Is it cheaper to take a plane, train, car or bus?
Determining whether it's cheaper to take a plane, train or bus depends on numerous variables. How far are you traveling? Are you traveling alone or with the whole family? What's your car's gas mileage? Are you booking your flight in advance during the off-season, or are you booking a last-minute trip on a busy travel day?
The cheapest mode of travel depends on where you're going and who is traveling with you. For the solo traveler journeying long distances, airplanes are typically the most affordable option, while driving is the least economical. Let's say you're traveling the roughly 2,800 miles (4,506.2 kilometers) between New York and Los Angeles in your own car, which gets about 20 miles (32.2 kilometers) to the gallon. Assuming you're paying an average of $3.50 for each gallon of gas throughout the entire trip, the one-way cost of driving this distance comes out to $490. According to Expedia.com, a one-way, economy-class flight from New York's John F. Kennedy International Airport to Los Angeles International Airport booked for March 5, 2012, costs $151.76. Meanwhile, the cost of traveling by train from New York's Penn Station to Los Angeles' Union Station, costs $208, according to Amtrak.com.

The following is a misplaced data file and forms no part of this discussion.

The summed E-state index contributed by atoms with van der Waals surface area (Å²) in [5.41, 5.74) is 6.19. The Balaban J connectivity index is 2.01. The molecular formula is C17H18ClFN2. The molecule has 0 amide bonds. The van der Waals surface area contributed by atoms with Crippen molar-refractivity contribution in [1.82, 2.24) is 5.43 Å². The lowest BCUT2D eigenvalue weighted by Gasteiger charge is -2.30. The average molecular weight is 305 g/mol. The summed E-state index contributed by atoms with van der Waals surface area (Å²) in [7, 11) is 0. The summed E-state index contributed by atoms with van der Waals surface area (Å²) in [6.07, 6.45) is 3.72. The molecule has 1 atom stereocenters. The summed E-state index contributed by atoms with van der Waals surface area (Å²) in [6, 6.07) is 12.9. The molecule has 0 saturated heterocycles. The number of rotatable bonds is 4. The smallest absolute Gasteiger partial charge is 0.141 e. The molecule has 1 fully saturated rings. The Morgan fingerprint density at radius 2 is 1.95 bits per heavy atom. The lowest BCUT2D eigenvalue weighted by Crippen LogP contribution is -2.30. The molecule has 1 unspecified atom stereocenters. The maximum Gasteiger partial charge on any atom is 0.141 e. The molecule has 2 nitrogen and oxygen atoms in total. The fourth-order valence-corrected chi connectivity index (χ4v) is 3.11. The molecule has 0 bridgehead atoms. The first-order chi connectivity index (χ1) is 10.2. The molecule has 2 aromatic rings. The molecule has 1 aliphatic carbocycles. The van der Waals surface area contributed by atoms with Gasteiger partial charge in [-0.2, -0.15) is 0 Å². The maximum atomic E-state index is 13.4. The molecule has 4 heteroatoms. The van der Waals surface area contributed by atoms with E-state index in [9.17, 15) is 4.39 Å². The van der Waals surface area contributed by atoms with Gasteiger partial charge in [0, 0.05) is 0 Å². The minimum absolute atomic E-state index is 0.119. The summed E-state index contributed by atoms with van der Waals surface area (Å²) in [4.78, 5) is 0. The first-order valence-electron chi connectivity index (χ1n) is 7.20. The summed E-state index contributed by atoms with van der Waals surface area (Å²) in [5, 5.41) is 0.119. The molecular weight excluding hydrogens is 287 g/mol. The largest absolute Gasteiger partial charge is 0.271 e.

But driving becomes more economical once you add on multiple passengers. Let's say you're making the same one-way trip in the same car, but this time you're driving with your spouse and two children. The one-way cost of driving remains the same $490 sum. But according to Expedia.com, the cost of the same flight for four people turns out to be about $614.24 altogether. Taking an Amtrak train with the same family of four costs $624.
However, each mode of transportation has drawbacks that muddy the picture. The extra funds required for tolls, hotels, food and other expenses incurred while driving over long distances can eliminate any savings easily. Air and train passengers may have to pay baggage fees and account for the cost of transportation to and from the airport. And upon arrival, non-driving travelers might also have to purchase a rental car, the cost of which can vary widely by region: According to the New York Times, a customer might pay nearly half as much for a rental car in Los Angeles as they might in New York City [source: Stellin].
Should you buy that extra collision coverage on your rental car? Read on and find out.